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Fettercairn House, Aberdeenshire

Academic feasibility study: Testing of a method for insulation of masonry and lath walls in existing Scottish domestic construction


The research which led to this case study has focused on existing load-bearing masonry construction with internal plastered lath lining.

These properties are in urgent need of insulation but this should be possible without removing linings which form the historic fabric of the building. There is a lack of suitable skills and appropriate technologies to enable effective insulation of traditional load-bearing masonry while retaining the inner fabric.

The main aim of this research project was to develop and test the feasibility of a method of insulating an existing house whilst maintaining its original architecture features.


The project comprised of five phases:

  • Phase 1 (Building selection and site surveying);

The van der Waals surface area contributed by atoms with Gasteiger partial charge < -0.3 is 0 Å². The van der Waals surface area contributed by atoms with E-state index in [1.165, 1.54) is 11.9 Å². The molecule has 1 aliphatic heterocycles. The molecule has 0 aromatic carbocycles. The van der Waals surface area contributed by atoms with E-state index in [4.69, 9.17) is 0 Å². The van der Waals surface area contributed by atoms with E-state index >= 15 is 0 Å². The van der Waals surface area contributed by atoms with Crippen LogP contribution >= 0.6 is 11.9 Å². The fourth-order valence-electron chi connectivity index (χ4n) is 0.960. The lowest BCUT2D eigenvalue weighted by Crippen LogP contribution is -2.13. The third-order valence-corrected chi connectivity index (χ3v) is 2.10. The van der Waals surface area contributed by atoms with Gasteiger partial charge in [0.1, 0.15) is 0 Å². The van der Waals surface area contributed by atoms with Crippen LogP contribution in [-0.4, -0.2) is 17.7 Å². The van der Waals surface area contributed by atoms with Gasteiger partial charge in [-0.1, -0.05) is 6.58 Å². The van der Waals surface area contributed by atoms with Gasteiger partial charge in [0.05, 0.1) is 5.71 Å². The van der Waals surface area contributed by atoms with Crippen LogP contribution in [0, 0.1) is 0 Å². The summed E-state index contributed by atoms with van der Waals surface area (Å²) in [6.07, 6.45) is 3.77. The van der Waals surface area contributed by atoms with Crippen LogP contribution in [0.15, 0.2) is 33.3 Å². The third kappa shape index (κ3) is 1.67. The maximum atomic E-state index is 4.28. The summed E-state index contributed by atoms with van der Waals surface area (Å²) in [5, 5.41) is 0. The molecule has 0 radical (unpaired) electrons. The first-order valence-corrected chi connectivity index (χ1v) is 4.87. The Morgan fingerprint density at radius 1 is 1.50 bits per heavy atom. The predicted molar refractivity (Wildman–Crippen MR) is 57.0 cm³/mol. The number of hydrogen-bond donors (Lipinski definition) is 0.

• Phase 2 (testing method preparation);
  • Phase 3 (Site preparation);
  • Phase 4 (Application); and
  • Phase 5 (Remedial work).

The method involved using a water blown foam. This was the first time such insulation had been used in an historic building in Scotland. The water blown foam was created specifically for injecting into delicate structures. The foam expands slowly putting little pressure on the fragile inner wall and, as it is 100 percent water blown, it contains no harmful blowing agents.

Additionally, through its open cell structure, the foam will allow the wall to breathe which will assist in controlling moisture movement.


One of the main lessons learned is that a high level of skill is required, along with an understanding of the construction of the building to ensure that no damage is caused to the structure or to historic fabric and fixtures.

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